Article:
Poverty is a common struggle in the Marshall Islands. The islands’ main source of income is aid money from the United States. Each citizen receives a trust of $500 per year as compensation for damages from military nuclear testing that took place between 1946-1958. Minimum wage is $2 per hour and 36% of residents are unemployed. Many citizens are left destitute by flooding and depleted sources of drinking water, and their only hope for survival is to leave their home in search for better economic opportunity.1

Religion

95% of Marshallese identify with some denomination of Christianity. The remaining percentage are Mormon, Bukot nan Jesus, and others.1

Clean Water

Marshallese are dependent on rainfall as a source of drinking water, so a severe drought in 2013 left many deprived of potable water. In hopes of avoiding another water shortage, the government constructed a reservoir that would hold 3-4 months supply of water for emergencies and over 100 solar panels for water purification.1

Economy

US lease payments for the use of Kwajalein Atoll, one of the Marshall Islands, as a military base are the mainstay of the Marshall Islands’ economy. The islands produce limited agricultural exports in coconut and breadfruits, but not enough to provide substantial income. Citizens who are not employed at the military base rely on government aid sent from the United States. Direct aid will end in 2024, and then the Marshall Islands will work with the U.S. government to provide an income stream that extends beyond that time.1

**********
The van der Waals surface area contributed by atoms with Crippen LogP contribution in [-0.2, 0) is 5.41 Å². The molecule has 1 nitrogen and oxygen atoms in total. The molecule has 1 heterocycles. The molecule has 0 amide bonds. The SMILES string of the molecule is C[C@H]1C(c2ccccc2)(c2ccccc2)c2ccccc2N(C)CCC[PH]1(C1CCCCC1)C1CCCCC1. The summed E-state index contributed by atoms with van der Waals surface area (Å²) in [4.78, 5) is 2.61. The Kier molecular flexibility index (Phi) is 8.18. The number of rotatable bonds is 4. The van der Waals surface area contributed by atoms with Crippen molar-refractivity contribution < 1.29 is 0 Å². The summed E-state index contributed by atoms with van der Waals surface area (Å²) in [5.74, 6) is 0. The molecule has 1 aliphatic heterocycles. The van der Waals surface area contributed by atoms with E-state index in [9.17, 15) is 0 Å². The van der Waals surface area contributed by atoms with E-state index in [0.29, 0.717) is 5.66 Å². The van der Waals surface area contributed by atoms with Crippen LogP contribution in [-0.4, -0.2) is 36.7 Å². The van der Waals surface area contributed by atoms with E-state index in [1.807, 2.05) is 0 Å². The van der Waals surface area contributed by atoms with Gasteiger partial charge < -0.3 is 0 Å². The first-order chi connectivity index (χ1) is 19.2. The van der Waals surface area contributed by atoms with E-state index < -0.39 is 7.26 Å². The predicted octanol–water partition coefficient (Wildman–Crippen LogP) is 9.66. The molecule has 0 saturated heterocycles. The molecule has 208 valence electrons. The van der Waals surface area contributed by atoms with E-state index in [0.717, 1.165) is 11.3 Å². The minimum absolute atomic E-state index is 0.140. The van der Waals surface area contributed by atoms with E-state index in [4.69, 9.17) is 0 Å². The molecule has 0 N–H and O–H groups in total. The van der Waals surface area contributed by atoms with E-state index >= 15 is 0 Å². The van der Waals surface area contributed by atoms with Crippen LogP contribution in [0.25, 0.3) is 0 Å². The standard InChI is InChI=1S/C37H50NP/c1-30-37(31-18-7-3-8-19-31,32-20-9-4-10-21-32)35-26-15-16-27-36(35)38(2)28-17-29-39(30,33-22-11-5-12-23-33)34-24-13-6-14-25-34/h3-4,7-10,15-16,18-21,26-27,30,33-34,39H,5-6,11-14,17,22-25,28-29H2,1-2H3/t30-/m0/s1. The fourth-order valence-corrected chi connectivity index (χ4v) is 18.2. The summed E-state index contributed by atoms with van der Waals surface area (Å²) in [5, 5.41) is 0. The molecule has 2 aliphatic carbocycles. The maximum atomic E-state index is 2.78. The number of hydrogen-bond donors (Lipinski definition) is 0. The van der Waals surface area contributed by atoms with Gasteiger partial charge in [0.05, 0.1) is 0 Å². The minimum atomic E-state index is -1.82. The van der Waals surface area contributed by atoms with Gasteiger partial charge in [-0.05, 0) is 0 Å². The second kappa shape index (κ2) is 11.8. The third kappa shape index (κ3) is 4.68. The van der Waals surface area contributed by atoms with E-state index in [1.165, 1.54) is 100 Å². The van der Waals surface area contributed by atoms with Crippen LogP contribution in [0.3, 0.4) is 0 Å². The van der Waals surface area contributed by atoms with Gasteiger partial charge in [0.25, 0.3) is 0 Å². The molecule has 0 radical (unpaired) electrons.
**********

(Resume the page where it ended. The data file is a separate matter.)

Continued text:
Government

The Marshall Islands are part of the Pacific Islands Forum, an organization that provides a place for heads of government in self-governing Pacific islands to discuss their common issues. The Forum provides assistance to member countries struggling with violence and political unrest. One bureau focuses solely on trade and economic affairs.1 The Marshall Islands operate under a mix of U.S. common law and local statutes, and are governed by an elected president and legislative body. Though they gained total independence in 1986, they operate in a free association with the United States.2

Health

The United States military used abandoned atolls on the Marshall Islands to test nuclear weapons from 1946-1958. Some citizens were relocated as a result, causing overcrowding on other small islands without sufficient natural resources. Radioactive debris was blown onto other inhabited islands, where it rained down on residents. In the following years, many people who came in contact with the radioactivity were afflicted by cancer. Limited access to health care also means that non-serious illnesses can become fatal simply by lack of treatment.1

Children

In 2016, half of the population of the Marshall Islands was under age 24, in part due to adult immigration to the U.S. in order to provide for their families. More and more youth are motivated to leave the island in search of better opportunities.1 Under the country’s current relationship with the U.S., students have the opportunity to travel without a visa to the United States in order to study or work.2

Animals

Harsh environmental conditions, combined with years of destruction from atomic bomb testing and military conflict, make the Marshall Islands an inhospitable place for many animals. The islands are a migration spot for many birds and home to several endemic bird species.1

Marshall Islands